Michelle Obama vs. Hillary’s Opponent




In a blistering speech given last week in New Hampshire, Michelle Obama gave the best surrogate speech the Hillary Clinton campaign has seen to date. The First Lady spoke for 25 minutes, and did not utter the name “Donald Trump” a single time. Instead, she just referred to him as “Hillary’s opponent” and let her audience fill in the blanks. Despite not using his name, Obama structured her argument to specifically pit women against Trump by shifting the entire narrative of Hillary Clinton’s campaign. For Michelle Obama this is no longer an election for change or consistency. This is an election between good and evil.

Obama alluded to the comments Trump made about sexually assaulting women and then juxtaposed them with the past successes of women in American history, saying that again it is time to “roll up our sleeves, and get to work.” She begged her audience to again become women warriors, fighting for decency and morality by voting for Clinton on November 8th. She made it clearly known that women in states like New Hampshire were the deciding vote for her husband in 2012, and further empowered her audience saying “women have all the power they need this election,” to win the election.

Obama gave her audience an outline of a picture of Donald Trump and let her audience color in damning traits like weak, degrading, and morally indecent without once using one of those terms. In doing this, took a note right out of Trump’s playbook. Obama “otherized” him by pointing out characteristics that portray him as a candidate that cannot be both for America and for women. Trump has done this countless times in the campaign talking about Muslims and other minorities that he excludes with his rhetoric.


The day after Obama’s speech, Hillary Clinton appeared on The Ellen Degeneres Show supported her most effective surrogate. Her appearance confirmed what Obama said, again restructuring the argument to be Trump versus women instead of new leadership versus change. I think the implications of this partnership between Obama and Clinton are devastating for the Trump campaign. Trump is still floundering for women supporters, and without women surrogates, he is not likely to recover. It is incredibly apparent that women will decide this election, and women surrogates are more important for both campaigns now more than ever. They will be the ones that influence the most women electorate, and they will be the ones to decide this election.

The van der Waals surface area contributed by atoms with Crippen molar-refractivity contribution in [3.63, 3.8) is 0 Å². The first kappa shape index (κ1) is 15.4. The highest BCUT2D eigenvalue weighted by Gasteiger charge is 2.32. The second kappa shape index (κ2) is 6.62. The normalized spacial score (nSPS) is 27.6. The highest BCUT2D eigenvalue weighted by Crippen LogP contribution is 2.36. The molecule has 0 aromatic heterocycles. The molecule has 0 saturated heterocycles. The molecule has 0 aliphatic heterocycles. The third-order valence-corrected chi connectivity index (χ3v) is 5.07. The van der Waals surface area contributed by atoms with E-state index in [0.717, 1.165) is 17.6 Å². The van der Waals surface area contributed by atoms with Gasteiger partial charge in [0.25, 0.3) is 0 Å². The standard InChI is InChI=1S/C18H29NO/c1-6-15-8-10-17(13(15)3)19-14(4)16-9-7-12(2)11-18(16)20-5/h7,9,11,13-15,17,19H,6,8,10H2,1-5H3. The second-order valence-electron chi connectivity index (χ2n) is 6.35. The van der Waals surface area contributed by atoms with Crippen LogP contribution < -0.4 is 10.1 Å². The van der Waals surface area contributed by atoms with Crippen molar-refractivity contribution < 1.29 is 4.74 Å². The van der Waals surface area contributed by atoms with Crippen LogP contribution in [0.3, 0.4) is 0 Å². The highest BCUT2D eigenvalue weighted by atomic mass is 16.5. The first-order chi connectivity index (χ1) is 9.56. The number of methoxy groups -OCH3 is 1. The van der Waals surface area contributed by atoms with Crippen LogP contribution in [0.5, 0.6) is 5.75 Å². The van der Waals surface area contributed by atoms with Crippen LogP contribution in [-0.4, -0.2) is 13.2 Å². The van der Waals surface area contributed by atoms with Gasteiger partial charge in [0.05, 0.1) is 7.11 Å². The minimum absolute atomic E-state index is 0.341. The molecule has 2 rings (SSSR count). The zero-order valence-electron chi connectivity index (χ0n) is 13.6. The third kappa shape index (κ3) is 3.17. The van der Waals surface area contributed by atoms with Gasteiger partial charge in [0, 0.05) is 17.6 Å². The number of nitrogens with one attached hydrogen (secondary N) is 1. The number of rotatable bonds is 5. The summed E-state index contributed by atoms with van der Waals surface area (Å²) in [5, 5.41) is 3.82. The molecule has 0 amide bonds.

Just “locker room talk,” or sexual assault?

Since tapes of Donald Trump making predatory comments about women were released over the weekend, the businessman turned politician has faced crippling backlash. Trump has been on the defense in an attempt to control the damage and repair his image, largely in the eyes of women voters. Though Hillary Clinton has not made many comments on the tapes, these events have largely played to her favor, and she has taken the opportunity to use Trump’s biggest weakness against him with more force than ever.


-Image from The Star

Trump has utilized multiple strategies to try to reconcile with woman voters. Almost immediately after the tapes were released, he offered an apologia, choosing to differentiate between what most people are calling “sexual assault” from “locker room talk.” This stance has received massive push back as men, especially athletes, have used social media to point out to Trump that his comments were not permissible.

Women have also used social media to make known how Trump’s apology meant nothing to them, and how his “locker room talk” sounds a lot more like rape culture to them. Internet personality, Kelly Oxford, tweeted about her experience with sexual assault and encouraged other women to tweet her their experiences using the hashtag #NotOkay. Thousands of tweets poured in recounting horrific accounts of women being sexually assaulted, which for Trump equates thousands of lost votes to his opponent.

Other women, like actress America Ferrera, have also taken a stance to donounce “locker room talk” spearheading the twitter movement #pussygrabsback. The actress also tweeted a picture of a map projection created by Nate Silver that showed what the electoral college would look like if Trump received no support from women. The result? 100% blue states which again proves just how important women will be in determining this election.